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Samsung Chromebook Series 5 550 review:

Samsung Chromebook Series 5 550

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The Good 4GB RAM; improved Chrome OS; faster processor than the previous version.

The Bad relatively high price; need to always be online; limitations of Chrome OS.

The Bottom Line Solid hardware and a slightly improved Chrome OS aren't enough to save the Samsung Chromebook Series 5 550 from the hordes of similarly priced but more capable tablets and laptops. There are way too many caveats and compromises for us to recommend it.

Visit manufacturer site for details.

CNET Editors' Rating

4.5 Overall

Google's vision of a computer where everything was online turned heads in the tech world last year, when the first Chromebooks appeared. The real world? Less impressed. Apple's iPad proved a much more compelling idea for people spending their hard-earned monies, but Google, undeterred, has gone back to the drawing board and updated its Chrome OS.

This review (and its associated rating) is based on the forthright and informed opinions of our CNET.com colleague Scott Stein, who got to use the new Chromebook ahead of its launch.

Samsung's Chromebook Series 5 550 (no, the space isn't a typo) is the first on the market in the UK with the new OS, alongside the Chromebox mini-desktop. Older Chromebooks will receive the update "in the next few days", according to Google. It's available now for £380.

Should I buy a Samsung Chromebook 5 550?

For almost everyone, the answer is going to be no. There's nothing wrong with the hardware -- it's the limitations of the software and crucially the price that kill it. This isn't your father's laptop -- you can't install programs on it. No IM client, no Spotify, no Photoshop, no Steam, no alternative browser. You have to do everything via websites, web apps and Google's online services. For almost everything except playing back photos and movies from a USB stick, you need an Internet connection.

Samsung Chromebook Series 5 550 desktop
You can pin all your apps to your desktop, but you'll need an Internet connection to use them all.

And for £380, you could get a perfectly good, if basic, Windows laptop that can do all that stuff just fine. Or you could buy an iPad, which can do most of what a Chromebook can, but is much thinner and lighter, and has a much better app store. Compared to last year's Chromebooks, still on sale for around £300, it has a slightly faster 1.3GHz Intel Celeron processor and 4GB of RAM, as opposed to 2GB. The 16GB solid-state drive is the same.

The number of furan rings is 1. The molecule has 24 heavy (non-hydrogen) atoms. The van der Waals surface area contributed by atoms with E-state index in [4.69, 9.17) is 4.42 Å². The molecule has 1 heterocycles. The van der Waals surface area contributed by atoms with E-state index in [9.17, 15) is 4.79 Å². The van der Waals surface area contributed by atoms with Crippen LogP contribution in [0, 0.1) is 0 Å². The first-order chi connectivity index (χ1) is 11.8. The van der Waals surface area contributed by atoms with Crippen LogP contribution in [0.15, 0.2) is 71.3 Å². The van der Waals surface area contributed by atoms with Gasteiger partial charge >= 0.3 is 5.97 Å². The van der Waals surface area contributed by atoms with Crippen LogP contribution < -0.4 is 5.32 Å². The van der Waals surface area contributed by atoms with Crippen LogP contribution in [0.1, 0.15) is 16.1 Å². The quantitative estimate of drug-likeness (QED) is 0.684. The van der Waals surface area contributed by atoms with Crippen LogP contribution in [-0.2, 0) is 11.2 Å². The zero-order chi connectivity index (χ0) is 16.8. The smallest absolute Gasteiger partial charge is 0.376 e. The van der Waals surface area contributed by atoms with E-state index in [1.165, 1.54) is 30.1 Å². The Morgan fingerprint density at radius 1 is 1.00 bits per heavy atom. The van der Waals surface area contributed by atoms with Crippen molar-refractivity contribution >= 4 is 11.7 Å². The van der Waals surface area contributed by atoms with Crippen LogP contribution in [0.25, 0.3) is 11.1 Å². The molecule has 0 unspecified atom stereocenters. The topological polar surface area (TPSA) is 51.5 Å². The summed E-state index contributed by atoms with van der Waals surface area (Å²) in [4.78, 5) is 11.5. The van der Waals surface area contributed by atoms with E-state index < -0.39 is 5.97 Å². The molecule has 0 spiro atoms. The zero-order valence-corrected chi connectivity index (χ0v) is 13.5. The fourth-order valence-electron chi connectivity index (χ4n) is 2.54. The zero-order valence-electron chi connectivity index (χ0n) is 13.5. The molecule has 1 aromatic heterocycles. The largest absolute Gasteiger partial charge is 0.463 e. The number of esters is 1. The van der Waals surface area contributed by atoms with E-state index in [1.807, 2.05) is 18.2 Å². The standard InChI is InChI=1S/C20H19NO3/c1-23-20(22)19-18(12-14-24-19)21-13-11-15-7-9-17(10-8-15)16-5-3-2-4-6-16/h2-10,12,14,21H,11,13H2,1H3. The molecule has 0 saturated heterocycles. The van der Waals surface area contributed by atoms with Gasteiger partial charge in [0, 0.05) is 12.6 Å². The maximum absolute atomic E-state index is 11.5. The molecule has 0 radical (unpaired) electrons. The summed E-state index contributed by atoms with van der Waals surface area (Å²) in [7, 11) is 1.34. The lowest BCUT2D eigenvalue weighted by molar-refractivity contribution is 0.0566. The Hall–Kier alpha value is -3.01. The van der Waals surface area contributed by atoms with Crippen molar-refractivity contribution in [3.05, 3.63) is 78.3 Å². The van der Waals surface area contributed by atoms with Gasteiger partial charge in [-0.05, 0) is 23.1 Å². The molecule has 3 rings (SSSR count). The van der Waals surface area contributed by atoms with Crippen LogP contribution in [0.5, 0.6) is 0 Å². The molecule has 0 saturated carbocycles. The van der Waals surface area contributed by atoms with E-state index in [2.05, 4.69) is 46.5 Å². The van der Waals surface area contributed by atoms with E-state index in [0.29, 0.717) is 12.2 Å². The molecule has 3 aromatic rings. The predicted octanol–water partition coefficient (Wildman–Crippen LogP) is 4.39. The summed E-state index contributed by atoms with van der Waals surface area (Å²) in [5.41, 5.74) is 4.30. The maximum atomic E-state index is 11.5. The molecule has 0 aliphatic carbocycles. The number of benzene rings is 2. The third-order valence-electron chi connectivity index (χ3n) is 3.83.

If you only need a laptop for web browsing, emailing and writing documents, and you're reasonably sure of having Wi-Fi everywhere you'll use it, then this has its bonuses -- it's really fast to boot up (just 7 seconds the first time you turn it on) and there's none of Windows' fussing about security. Its limitations more than outweigh these good points, however.

Chrome OS update

Chrome's file support has been much improved since last year, with zip files, PDFs, MP3 and MP4, M4A, and most image formats all on board -- at least, you can read them from the laptop's drive. To edit them you'll need to upload them to Google Docs or another compatible online service (images can be lightly edited). Scott found he couldn't drag and drop files from an SD or USB drive -- you have to copy and paste, which is hardly intuitive. Still, it's a bit more than you can do with an iPad.

Samsung Chromebook Series 5 550 Chrome Web Store
There are tonnes of useful productivity apps -- and a few high-profile games -- on the Chrome Web Store.

The Chrome Web Store is the same as the one you access from Chrome on any other computer. It's growing steadily and even has some high-profile games, such as Angry Birds and Command & Conquer: Tiberium Alliances. It's nowhere near as comprehensive and rapidly changing as the iTunes App Store, but many apps are free, and some, such as Angry Birds, can be used offline, as they're downloaded to the SSD.

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